Walked 24th May 2012
Approximate distance: 16 miles from Waterloo Hotel, Newport to Premier Inn, Cardiff
I had decided to walk for the next two days, so I took the car to Chepstow station and left it there, getting the train to Newport. I then walked down to the point where I left off on May 12th.
This part of the path up to is the responsibility of Newport City Council up to ST 2490 7876 and then Cardiff Council. Their Coastal Access Officer is Tricia Cottnam email: firstname.lastname@example.org tel 029 2078 5320
The Waterloo Hotel and Bistro in Alexandra Road is directly on the route on the busy A48. You may have stayed here the night. If so, do post an opinion of the place. And if you stayed elsewhere on a room only basis or fancy a cup of coffee or breakfast, Fanny’s Rest Stop is directly opposite.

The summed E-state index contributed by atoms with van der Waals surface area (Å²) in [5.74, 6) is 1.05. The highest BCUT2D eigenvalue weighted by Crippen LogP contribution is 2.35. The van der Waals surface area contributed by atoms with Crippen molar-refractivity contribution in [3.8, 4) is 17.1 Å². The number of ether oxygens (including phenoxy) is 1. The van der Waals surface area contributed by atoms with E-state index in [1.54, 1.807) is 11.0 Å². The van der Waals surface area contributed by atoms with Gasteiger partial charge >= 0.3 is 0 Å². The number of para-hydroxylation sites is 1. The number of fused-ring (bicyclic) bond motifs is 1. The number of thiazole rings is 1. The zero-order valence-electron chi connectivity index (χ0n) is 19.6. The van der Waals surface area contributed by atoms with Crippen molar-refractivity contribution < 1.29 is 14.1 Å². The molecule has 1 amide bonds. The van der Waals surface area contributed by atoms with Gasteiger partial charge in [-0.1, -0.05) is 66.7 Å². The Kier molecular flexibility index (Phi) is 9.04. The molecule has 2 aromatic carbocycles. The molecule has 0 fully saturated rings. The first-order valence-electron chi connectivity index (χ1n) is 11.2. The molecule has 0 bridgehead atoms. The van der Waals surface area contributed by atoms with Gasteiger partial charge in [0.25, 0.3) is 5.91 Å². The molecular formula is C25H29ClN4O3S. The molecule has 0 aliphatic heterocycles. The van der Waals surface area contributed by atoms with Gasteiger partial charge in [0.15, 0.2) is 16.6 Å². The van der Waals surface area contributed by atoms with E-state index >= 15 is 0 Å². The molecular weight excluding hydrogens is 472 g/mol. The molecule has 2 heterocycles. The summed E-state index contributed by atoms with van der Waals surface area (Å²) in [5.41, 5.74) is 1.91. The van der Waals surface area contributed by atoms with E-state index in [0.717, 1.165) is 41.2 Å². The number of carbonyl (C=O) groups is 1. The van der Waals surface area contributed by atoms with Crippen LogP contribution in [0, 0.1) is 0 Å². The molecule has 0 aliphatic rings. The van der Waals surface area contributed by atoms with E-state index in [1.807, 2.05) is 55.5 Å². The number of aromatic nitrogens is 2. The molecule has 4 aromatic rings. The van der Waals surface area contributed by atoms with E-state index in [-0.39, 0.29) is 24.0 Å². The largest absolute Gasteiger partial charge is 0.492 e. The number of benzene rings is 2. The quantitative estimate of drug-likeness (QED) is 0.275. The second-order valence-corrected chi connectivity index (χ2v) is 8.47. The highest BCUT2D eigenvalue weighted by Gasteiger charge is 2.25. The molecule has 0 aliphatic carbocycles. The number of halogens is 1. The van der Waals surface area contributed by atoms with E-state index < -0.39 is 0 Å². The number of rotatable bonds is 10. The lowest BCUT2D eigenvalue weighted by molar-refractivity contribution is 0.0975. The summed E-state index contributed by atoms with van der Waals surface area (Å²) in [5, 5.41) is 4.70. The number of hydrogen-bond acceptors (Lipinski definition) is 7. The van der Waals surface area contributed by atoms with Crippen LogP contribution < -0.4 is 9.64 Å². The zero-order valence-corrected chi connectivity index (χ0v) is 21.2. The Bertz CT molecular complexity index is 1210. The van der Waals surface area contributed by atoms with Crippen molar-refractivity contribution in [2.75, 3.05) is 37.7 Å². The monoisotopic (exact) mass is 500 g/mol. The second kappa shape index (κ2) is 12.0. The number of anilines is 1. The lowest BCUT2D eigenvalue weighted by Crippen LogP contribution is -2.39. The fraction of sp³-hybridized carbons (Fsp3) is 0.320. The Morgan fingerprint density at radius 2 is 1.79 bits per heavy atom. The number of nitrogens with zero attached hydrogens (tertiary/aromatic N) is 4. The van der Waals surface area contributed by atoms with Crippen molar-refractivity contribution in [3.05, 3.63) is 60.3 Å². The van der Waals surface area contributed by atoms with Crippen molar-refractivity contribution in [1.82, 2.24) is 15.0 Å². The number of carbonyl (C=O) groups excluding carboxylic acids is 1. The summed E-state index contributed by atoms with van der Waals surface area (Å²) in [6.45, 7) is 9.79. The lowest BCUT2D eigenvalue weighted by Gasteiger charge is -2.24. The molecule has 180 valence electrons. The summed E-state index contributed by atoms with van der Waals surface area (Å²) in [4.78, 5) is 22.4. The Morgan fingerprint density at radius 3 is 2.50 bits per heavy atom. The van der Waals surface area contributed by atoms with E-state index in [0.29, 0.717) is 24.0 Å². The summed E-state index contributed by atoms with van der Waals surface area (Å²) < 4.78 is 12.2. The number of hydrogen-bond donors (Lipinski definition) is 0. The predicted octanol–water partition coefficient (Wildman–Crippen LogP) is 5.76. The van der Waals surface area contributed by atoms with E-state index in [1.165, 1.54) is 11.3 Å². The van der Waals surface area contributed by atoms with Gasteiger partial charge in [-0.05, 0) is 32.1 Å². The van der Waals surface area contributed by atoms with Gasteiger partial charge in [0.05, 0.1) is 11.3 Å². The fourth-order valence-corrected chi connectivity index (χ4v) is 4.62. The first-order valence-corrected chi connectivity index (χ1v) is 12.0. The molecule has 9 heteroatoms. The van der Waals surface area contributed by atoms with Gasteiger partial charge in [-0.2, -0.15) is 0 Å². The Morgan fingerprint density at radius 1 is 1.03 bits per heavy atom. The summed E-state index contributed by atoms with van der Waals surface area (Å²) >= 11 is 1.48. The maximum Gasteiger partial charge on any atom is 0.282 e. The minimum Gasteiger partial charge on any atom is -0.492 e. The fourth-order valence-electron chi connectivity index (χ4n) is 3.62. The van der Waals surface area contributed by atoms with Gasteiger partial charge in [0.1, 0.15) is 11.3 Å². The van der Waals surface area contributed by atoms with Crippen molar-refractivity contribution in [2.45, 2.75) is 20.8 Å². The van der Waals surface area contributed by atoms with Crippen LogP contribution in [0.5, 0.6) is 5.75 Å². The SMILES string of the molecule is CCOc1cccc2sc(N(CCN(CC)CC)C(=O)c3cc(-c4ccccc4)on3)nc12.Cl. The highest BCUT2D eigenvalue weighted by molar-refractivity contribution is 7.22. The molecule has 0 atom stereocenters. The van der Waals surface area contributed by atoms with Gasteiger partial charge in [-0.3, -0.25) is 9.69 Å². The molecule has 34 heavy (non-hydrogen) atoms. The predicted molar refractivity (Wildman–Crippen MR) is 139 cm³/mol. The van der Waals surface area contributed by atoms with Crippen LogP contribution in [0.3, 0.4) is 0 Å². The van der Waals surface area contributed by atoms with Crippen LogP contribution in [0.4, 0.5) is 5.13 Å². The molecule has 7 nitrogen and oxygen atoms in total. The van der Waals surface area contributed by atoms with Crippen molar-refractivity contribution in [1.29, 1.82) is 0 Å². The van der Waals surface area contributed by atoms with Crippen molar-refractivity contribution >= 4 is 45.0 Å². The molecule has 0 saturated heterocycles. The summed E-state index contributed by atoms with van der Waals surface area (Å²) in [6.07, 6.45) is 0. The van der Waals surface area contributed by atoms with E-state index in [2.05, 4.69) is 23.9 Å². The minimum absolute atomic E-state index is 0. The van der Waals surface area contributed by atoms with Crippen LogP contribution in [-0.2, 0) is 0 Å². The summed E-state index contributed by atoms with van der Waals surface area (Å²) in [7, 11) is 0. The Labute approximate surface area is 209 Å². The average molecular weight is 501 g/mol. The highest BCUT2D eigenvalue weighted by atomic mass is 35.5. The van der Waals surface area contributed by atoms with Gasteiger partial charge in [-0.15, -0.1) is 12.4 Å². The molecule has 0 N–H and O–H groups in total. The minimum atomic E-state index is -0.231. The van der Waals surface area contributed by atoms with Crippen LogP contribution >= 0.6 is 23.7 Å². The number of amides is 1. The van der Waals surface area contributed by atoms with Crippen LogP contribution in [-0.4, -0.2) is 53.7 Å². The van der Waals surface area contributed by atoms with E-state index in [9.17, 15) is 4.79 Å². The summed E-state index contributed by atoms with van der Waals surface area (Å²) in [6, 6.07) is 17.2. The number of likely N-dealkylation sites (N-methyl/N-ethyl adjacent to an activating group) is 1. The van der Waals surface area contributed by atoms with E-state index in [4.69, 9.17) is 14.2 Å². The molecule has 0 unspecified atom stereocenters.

Thankfully, the path quickly takes you away from main road into a mostly residential estate. Pass the YMCA Conference Centre on your left and then turn left into Docks Way. You are walking through 28 East Retail Park. (Lidl is on the left if you want to get provisions). Pass under a railway bridge. Toyota is on the right. Once past a roundabout the official path descends to the right and crosses over a railway bridge but you might as well stay walking beside the road on a grit track, passing over a different railway bridge. At the next roundabout skirt to the right and then take the underpass. It feels like that you may have finished with Newport at this point but not quite.